“South Africa will work with range states and potential destination countries (for rewilded South African rhinos) to support a proposal for international commercial trade in rhinoceros horn from protected wild rhinoceros, for conservation purposes, when conditions become favourable,” the DFFE statement said.

This would presumably mean de-horning “wild” populations — an anti-poaching measure — and selling the harvested horns to raise conservation funds.

It does raise questions about what counts as a “wild” rhino. Are rhinos on a large private reserve that are not intensively managed or classified as a CBO not wild?

One thing is certain: if the cabinet-approved policy of phasing out rhino CBOs is challenged by Proa in court, many issues will be examined and the stakes will be high. DM

Absa OBP

Comments - Please in order to comment.

  • Johan Buys says:

    What classifies as captive breeding?

    If I were lucky enough to own 30 rhino on a whatever size piece of heaven, and mine breed (as they are likely to do) : is that captive breeding?

  • ian hurst says:

    “Cabinet last week agreed to end the captive breeding of rhinos for commercial purposes” So you can keep rhinos so long as you make no money out of them? Not even tourism? Muddled thinking mixed with anti-farmer and anti-private profit sentiment. The DFFE are going to “enhance wild populations”. WHAT?? The DFFE have presided over the catastrophic decline of rhino numbers. The DFFE are divorced from reality. When rhinos go extinct, they will no doubt blame private rhino owners.

  • George Hughes says:

    This proposal is a very bad decision for conservation and simply ignores the fact that many millions of this country’s wildlife populations originated from surplus animals restored to beyond carrying capacity in protected areas or private sector farms. Good conservation supplies surplus animals which owners have every right to sell or use. The bill should be reconsidered by people with a knowledge of the wildlife industry and no animal rightists.

  • Alexis Kriel says:

    The private rhino owners took a gamble that the sale of rhino horn would be legalised and that they would stand to make huge financial gains. In the meanwhile, it has become impossible for them to fund their rhino breeding facilities – especially in the face of obvious security threats. Their gamble didn’t pay off. So, must rhino horn trade be legalised, because they need it for their business model?

    • ian hurst says:

      If rhino horn trade is NOT legalized, then privately owned rhinos, which are expensive to keep, will gradually disappear. The state owned rhinos have largely gone already, so I suggest that you get over your aversion to people making money out of rhinos, and write to Creecy urging her to legalize the trade in rhino horns.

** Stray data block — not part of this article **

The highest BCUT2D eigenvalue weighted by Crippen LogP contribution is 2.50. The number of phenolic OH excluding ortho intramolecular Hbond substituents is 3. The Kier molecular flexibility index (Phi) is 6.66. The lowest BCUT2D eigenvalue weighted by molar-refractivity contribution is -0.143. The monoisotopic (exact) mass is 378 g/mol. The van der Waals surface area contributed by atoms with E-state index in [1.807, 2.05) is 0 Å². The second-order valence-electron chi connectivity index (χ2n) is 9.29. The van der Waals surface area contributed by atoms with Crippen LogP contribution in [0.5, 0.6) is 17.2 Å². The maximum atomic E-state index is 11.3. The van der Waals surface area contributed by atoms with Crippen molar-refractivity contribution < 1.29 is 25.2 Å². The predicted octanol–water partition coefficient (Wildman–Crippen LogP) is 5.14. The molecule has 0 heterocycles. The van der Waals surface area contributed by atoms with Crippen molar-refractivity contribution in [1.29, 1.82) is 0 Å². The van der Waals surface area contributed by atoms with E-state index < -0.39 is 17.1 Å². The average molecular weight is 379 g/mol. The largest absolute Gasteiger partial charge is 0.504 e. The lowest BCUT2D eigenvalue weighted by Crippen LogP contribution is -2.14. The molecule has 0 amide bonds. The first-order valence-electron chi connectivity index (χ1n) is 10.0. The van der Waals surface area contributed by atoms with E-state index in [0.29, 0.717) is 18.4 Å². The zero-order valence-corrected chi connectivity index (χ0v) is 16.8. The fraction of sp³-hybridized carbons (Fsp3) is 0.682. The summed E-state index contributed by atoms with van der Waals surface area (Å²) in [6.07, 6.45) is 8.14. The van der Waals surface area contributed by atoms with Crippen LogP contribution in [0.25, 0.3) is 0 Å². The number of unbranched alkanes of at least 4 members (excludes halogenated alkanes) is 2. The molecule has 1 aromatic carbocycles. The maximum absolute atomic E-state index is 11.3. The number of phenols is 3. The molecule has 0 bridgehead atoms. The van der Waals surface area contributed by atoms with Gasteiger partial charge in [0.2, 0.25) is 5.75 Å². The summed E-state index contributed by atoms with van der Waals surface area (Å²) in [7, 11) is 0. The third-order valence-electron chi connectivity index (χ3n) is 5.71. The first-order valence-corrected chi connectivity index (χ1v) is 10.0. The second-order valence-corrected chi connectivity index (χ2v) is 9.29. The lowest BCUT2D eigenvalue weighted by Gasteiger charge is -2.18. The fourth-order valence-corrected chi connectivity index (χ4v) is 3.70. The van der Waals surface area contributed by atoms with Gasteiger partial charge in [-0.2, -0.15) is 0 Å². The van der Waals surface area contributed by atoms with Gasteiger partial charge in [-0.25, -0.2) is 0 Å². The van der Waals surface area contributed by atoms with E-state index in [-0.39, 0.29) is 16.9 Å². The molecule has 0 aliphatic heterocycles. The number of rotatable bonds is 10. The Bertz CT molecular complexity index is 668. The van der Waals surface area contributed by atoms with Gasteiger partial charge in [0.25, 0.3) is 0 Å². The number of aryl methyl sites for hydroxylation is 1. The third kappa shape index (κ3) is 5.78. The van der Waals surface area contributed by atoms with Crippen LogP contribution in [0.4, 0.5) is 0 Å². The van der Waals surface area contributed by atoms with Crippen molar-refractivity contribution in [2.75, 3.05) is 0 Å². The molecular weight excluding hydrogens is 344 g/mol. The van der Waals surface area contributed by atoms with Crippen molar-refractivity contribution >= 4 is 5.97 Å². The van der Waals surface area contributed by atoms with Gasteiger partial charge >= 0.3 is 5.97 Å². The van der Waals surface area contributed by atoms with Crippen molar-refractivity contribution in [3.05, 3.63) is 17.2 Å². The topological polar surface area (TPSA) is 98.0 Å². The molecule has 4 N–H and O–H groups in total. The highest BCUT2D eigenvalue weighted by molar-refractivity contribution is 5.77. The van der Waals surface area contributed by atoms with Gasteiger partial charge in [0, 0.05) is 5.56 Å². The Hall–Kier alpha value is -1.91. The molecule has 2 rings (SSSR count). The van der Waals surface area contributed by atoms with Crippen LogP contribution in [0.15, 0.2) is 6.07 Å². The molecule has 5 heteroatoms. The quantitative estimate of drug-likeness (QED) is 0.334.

• Vincent Britz says:

    Let’s be honest people! This is just another corruption project for the ANC government! Mr Ram’a’Dick & Creecy have already announced there plans for the wildlife of South Africa. As soon as they can get the private sector out, the quicker they can go about destroying our wildlife just like they have destroyed the rest of South Africa!

  • grahamroot says:

    Our present Government has been so successful in breaking down what took years to build. KZN Wildlife has failed dismally. Now you want to wreck what private enterprise has done. Don`t try to fix what is not broke. It will not take long to reduce the population of Rhino .

  • Adam Ward says:

    In 2022 I had the privilege of spending a few days at a game farm that has a fairly large herd of white rhino, as well as a variety of other game. The majority of the herd was de-horned but some were kept with their horns intact for hunting puposes. I personally am not a hunter, but I do realise that there is a place for controlled hunting. The farmer informed me that his herd has grown substantially since it was first introduced, to the point where the farm has too many rhino for the amount of land available. The owner of the farm stated that the farmers who have large herds of rhino are finding it more and more difficult to finance the keeping of these animals. Game farms are reluctant to buy rhino because of the risk of poaching. As a result, these game farms, that are ensuring the survival of the species, are finding it increasingly difficult to make ends meet. This particular farm has a state ot the art security system, with 24 hour surveillance by trained security personnel. In addition to this, the farmer spends a considerable amount of money in buying in fodder to supplement the available grazing on the farm. It was quite apparent that a lot of money has been put into this operation. If farms of this nature are no longer permitted to operate, what will become of our rhino popuation? The Kruger National Park is a prime example of what could, and probably will happen!